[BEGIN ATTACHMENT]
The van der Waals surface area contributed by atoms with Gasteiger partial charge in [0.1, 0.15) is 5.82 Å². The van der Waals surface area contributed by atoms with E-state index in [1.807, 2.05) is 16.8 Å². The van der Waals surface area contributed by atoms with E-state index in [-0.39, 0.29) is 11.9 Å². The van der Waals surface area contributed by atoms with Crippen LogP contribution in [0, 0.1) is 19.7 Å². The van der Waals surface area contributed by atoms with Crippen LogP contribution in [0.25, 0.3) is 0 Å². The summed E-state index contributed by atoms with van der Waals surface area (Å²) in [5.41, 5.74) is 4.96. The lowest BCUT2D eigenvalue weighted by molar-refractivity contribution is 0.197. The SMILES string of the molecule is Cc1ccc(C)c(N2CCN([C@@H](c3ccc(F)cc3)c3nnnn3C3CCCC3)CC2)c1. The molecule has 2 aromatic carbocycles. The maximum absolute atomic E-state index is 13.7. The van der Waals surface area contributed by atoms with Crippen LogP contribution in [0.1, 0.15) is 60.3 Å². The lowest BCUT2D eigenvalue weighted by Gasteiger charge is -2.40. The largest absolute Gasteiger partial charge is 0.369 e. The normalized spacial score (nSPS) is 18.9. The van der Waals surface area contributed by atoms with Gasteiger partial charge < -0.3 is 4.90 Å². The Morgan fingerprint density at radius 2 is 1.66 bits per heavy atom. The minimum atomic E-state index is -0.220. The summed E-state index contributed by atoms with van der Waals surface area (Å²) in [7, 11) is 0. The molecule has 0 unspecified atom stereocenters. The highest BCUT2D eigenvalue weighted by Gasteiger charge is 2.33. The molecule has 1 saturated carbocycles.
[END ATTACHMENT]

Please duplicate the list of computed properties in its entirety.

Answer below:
The van der Waals surface area contributed by atoms with Gasteiger partial charge in [0.1, 0.15) is 5.82 Å². The van der Waals surface area contributed by atoms with E-state index in [1.807, 2.05) is 16.8 Å². The van der Waals surface area contributed by atoms with E-state index in [-0.39, 0.29) is 11.9 Å². The van der Waals surface area contributed by atoms with Crippen LogP contribution in [0, 0.1) is 19.7 Å². The van der Waals surface area contributed by atoms with Crippen LogP contribution in [0.25, 0.3) is 0 Å². The summed E-state index contributed by atoms with van der Waals surface area (Å²) in [5.41, 5.74) is 4.96. The lowest BCUT2D eigenvalue weighted by molar-refractivity contribution is 0.197. The SMILES string of the molecule is Cc1ccc(C)c(N2CCN([C@@H](c3ccc(F)cc3)c3nnnn3C3CCCC3)CC2)c1. The molecule has 2 aromatic carbocycles. The maximum absolute atomic E-state index is 13.7. The van der Waals surface area contributed by atoms with Crippen LogP contribution in [0.1, 0.15) is 60.3 Å². The lowest BCUT2D eigenvalue weighted by Gasteiger charge is -2.40. The largest absolute Gasteiger partial charge is 0.369 e. The normalized spacial score (nSPS) is 18.9. The van der Waals surface area contributed by atoms with Gasteiger partial charge < -0.3 is 4.90 Å². The Morgan fingerprint density at radius 2 is 1.66 bits per heavy atom. The minimum atomic E-state index is -0.220. The summed E-state index contributed by atoms with van der Waals surface area (Å²) in [7, 11) is 0. The molecule has 0 unspecified atom stereocenters. The highest BCUT2D eigenvalue weighted by Gasteiger charge is 2.33. The molecule has 1 saturated carbocycles.